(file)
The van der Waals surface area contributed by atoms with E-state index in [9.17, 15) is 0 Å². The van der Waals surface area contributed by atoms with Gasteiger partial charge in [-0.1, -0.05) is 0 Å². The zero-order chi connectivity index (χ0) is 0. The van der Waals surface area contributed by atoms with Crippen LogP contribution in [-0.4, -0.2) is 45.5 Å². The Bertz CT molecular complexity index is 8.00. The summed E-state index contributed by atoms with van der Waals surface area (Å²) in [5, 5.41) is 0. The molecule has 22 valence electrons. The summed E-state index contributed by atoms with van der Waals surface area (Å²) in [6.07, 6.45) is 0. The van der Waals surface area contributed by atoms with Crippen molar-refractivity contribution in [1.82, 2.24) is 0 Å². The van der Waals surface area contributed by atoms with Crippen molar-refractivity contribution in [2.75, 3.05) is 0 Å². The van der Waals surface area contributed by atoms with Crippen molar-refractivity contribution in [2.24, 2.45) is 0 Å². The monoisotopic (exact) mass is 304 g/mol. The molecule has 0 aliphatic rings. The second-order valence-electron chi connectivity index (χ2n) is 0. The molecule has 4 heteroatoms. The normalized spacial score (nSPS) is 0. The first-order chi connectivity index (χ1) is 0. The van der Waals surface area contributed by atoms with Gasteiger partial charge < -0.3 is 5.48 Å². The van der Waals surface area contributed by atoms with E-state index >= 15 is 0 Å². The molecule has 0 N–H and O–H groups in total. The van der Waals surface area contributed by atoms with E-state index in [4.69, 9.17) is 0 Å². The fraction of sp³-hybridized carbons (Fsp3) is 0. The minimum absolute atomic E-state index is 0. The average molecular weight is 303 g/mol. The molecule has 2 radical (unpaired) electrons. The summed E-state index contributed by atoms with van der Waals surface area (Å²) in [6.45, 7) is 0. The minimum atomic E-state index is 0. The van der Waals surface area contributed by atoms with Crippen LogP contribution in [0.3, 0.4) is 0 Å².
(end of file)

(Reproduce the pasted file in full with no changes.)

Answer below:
The van der Waals surface area contributed by atoms with E-state index in [9.17, 15) is 0 Å². The van der Waals surface area contributed by atoms with Gasteiger partial charge in [-0.1, -0.05) is 0 Å². The zero-order chi connectivity index (χ0) is 0. The van der Waals surface area contributed by atoms with Crippen LogP contribution in [-0.4, -0.2) is 45.5 Å². The Bertz CT molecular complexity index is 8.00. The summed E-state index contributed by atoms with van der Waals surface area (Å²) in [5, 5.41) is 0. The molecule has 22 valence electrons. The summed E-state index contributed by atoms with van der Waals surface area (Å²) in [6.07, 6.45) is 0. The van der Waals surface area contributed by atoms with Crippen molar-refractivity contribution in [1.82, 2.24) is 0 Å². The van der Waals surface area contributed by atoms with Crippen molar-refractivity contribution in [2.75, 3.05) is 0 Å². The van der Waals surface area contributed by atoms with Crippen molar-refractivity contribution in [2.24, 2.45) is 0 Å². The monoisotopic (exact) mass is 304 g/mol. The molecule has 0 aliphatic rings. The second-order valence-electron chi connectivity index (χ2n) is 0. The molecule has 4 heteroatoms. The normalized spacial score (nSPS) is 0. The first-order chi connectivity index (χ1) is 0. The van der Waals surface area contributed by atoms with Gasteiger partial charge < -0.3 is 5.48 Å². The van der Waals surface area contributed by atoms with E-state index >= 15 is 0 Å². The molecule has 0 N–H and O–H groups in total. The van der Waals surface area contributed by atoms with E-state index in [4.69, 9.17) is 0 Å². The fraction of sp³-hybridized carbons (Fsp3) is 0. The minimum absolute atomic E-state index is 0. The average molecular weight is 303 g/mol. The molecule has 2 radical (unpaired) electrons. The summed E-state index contributed by atoms with van der Waals surface area (Å²) in [6.45, 7) is 0. The minimum atomic E-state index is 0. The van der Waals surface area contributed by atoms with Crippen LogP contribution in [0.3, 0.4) is 0 Å².